presented to visual artists a new understanding of the field of relations
available. From 1957 to 1958 Cage intermittently taught a composition class
at the New School for Social Research in New York. Among the students were
many of the characters who would go on to produced event work in the 1960s,
including Allan Kaprow, Jim Dine, George Brecht, Dick Higgins, James Tenney,
Toshi Ichiyanagi (then Yoko Ono's husband), and so on. Two of the most
extraordinarily productive outgrowths of the Cage course at the New School
were the time-based arts that emerged under the aegis first of happenings
and then of Fluxus.

Both were rule-bound intense investigations of time (as well as of the
definition of art, materials, production). Happenings and Fluxus projects
tended towards the radically material, the immersive, the hybrid, and the

Happenings, though often chance-generated, were scripted (like Fluxus pieces
but much more complex), but generally were collage-based rather than verbal.
They grew out of an expanded collage practice in which viewers were
increasingly "given something to do," and through the early 1960s were, in
the work of certain artists, increasingly participatory in the strong sense.
In the development of happenings Kaprow emphasized "a spirit that is at once
passive in its acceptance of what may be and affirmative in its disregard of
security." The deployment of chance strategies, Kaprow argued, was "a moral
act, a human stand of great urgency, whose professional status as art is
less a criterion than their certainty as an ultimate existential
commitment." His first happening, and the one which gave us the name for the
form, was 18 Happenings in 6 Parts (1959). This piece was rigid,
behaviorist, but its score was nevertheless chance derived. (We have only
two viewer accounts, one by the science fiction writer Samuel Delany, and
one partially dubious account currently in circulation on the internet.)
Happenings in general were single-authored works but made use of multiple
participants. As the form developed artists increasingly moved away from a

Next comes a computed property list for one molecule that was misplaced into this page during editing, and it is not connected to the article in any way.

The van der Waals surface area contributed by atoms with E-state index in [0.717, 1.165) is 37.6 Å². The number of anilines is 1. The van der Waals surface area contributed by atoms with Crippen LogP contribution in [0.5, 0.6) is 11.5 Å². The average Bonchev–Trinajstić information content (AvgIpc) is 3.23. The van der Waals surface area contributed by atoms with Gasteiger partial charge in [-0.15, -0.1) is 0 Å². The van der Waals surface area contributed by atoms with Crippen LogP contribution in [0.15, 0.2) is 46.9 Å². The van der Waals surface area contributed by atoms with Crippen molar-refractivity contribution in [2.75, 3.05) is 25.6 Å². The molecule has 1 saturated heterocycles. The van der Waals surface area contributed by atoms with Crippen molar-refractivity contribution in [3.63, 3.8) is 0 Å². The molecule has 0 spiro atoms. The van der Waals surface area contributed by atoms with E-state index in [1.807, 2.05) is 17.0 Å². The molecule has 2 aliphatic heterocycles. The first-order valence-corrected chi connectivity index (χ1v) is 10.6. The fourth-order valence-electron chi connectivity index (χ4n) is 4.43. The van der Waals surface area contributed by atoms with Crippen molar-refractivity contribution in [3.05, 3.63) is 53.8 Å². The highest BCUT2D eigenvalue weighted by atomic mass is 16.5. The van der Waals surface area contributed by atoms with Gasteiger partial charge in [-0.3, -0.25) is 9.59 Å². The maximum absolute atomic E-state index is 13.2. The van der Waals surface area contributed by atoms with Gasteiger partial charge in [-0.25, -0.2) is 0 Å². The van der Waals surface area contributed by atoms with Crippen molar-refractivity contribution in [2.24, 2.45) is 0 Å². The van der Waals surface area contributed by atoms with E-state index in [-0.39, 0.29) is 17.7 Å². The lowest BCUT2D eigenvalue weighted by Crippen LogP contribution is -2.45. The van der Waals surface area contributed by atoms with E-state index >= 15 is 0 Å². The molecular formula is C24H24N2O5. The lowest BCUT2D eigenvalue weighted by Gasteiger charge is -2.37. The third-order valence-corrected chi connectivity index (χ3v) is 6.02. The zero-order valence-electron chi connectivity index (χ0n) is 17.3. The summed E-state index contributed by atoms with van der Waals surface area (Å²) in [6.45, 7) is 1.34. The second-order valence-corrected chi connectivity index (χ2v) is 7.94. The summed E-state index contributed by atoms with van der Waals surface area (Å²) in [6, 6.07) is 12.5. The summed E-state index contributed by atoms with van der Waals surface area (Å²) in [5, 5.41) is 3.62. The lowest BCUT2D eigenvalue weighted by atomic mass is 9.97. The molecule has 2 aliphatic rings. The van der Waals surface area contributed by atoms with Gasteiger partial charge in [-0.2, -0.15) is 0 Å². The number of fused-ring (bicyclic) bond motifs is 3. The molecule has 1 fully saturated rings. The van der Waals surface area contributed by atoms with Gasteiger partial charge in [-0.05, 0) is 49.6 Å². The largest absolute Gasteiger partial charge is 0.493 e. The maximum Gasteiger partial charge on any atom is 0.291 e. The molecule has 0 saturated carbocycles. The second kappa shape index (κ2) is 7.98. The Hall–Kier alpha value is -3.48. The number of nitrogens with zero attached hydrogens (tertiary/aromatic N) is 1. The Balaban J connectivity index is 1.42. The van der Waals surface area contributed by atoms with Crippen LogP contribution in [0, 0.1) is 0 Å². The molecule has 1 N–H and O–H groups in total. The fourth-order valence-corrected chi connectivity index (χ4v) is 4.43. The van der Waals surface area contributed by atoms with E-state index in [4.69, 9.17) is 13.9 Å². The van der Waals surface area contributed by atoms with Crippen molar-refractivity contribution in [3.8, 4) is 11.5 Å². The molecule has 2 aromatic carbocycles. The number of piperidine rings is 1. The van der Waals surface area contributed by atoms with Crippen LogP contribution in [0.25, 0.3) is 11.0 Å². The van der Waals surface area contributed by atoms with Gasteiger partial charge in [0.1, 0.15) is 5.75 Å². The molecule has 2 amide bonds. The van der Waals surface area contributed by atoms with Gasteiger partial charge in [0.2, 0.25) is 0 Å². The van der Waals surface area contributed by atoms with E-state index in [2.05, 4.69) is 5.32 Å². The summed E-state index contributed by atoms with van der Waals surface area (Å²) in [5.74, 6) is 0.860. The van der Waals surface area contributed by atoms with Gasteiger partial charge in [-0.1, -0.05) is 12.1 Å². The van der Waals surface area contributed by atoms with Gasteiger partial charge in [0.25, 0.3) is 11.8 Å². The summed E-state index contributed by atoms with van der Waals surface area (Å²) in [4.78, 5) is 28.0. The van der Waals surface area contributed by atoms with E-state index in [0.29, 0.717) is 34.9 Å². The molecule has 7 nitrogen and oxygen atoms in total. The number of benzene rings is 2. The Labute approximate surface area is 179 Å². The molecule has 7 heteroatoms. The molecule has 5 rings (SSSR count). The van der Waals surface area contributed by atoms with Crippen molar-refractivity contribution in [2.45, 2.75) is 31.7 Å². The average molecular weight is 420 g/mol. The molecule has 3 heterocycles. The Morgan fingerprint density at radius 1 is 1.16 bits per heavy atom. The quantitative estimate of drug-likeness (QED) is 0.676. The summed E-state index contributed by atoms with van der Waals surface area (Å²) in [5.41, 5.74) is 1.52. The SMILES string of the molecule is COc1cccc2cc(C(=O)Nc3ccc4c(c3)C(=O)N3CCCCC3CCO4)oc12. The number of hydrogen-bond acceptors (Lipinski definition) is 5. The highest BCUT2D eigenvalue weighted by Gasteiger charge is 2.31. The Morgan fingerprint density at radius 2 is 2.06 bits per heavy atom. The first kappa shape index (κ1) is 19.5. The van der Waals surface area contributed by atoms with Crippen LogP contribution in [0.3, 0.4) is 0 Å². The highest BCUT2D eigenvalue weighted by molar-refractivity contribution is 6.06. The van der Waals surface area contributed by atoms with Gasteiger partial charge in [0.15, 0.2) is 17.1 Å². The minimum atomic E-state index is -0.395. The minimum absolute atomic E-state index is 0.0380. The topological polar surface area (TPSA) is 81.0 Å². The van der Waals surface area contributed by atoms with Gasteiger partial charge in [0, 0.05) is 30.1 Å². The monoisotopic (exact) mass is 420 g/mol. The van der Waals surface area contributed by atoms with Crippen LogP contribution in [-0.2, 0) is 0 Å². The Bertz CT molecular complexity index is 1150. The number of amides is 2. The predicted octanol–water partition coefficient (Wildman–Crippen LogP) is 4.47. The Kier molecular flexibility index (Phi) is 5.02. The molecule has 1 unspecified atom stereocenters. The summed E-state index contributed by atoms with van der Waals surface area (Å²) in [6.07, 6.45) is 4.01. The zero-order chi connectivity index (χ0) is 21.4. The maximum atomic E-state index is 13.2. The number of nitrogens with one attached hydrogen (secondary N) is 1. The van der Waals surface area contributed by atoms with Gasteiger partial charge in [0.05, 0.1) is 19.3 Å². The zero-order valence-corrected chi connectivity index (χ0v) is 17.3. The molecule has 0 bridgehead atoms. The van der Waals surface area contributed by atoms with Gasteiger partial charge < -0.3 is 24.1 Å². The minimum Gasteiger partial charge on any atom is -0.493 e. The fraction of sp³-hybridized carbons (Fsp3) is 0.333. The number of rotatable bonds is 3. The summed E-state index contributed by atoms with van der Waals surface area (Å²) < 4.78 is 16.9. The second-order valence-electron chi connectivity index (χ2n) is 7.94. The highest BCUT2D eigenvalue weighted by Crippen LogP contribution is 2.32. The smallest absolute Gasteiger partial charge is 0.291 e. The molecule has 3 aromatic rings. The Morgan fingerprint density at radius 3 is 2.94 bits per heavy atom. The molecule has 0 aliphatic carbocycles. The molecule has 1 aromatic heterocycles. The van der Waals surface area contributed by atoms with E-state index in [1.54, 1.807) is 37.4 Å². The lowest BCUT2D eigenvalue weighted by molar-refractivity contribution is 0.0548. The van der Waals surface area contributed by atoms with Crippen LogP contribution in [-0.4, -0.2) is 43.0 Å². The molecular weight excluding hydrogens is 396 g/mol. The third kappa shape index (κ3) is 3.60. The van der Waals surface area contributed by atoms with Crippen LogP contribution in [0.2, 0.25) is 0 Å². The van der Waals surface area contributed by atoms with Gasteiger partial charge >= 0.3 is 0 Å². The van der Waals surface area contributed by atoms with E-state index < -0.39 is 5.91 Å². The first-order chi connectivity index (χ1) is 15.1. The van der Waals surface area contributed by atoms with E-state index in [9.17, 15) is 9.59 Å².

model in which there was some distinction between audience and performers
and, for those who kept working in the arena of live arts, became more and
more involved with works involving either a closed set of participants and
no observers or with works open to the public at large.

Joint production characterizes Fluxus in its identification as a group
project with, as George Maciunas put it, "socially constructive" objectives,
and the ensemble work, festivals, communal meals, games, and group
publications reinforced this sense, as did the practices (afforded by the
device of the open score) of realizing each other's concepts and performing
each other's pieces. 

The kinds of scores produced were not so much instructional as directive,
performative, and indeterminate, for, as Dick Higgins explained, "each work
has a unique gestalt which no single performance or notation can totally
realise." Fluxus was also anti-professional: the importance of
dilletantism-combined, of course, with high seriousness of execution-was one
lesson in democracy learned from Cage's class.

Fluxus emphasized monomorphic, verbal/pun structures, musically based
ensemble "events." In part because so many of the artists involved came from
a background in music, Fluxus performances seemed to be much more naturally
collaborative than their close cousins, the happenings (which had emerged
from the more privatized practice of painting). The ruling model was low
theater, cheap entertainment, carney fare-popular forms with an emphasis on
humor and physical one-liners, immediate and concrete in their apprehension.

These two clusters of activities, happenings and Fluxus, are distinct in the
following aspects:
painting v. music
individual v. collective
singular v. iterable
complex v. monomorphic
local v. distributable
However they shared: internationalism, low humor, ordinary materials,

relational aesthetics
Let's go back now to relational aesthetics. Remember, for Bourriaud many of
the works he champions are "interactive, user-friendly, relational" and they
encompass "service" projects, networks, multiply authored work, and ongoing
project-type exploration. But it is important to note that what Bourriaud
proposes is a structure of top-down control, either by artist(s) or by
curator, in the form of "I provide the space for you," i.e. the language of
choice i.e. coercive "need" and model of consumption. [ETC. SPECULATIVE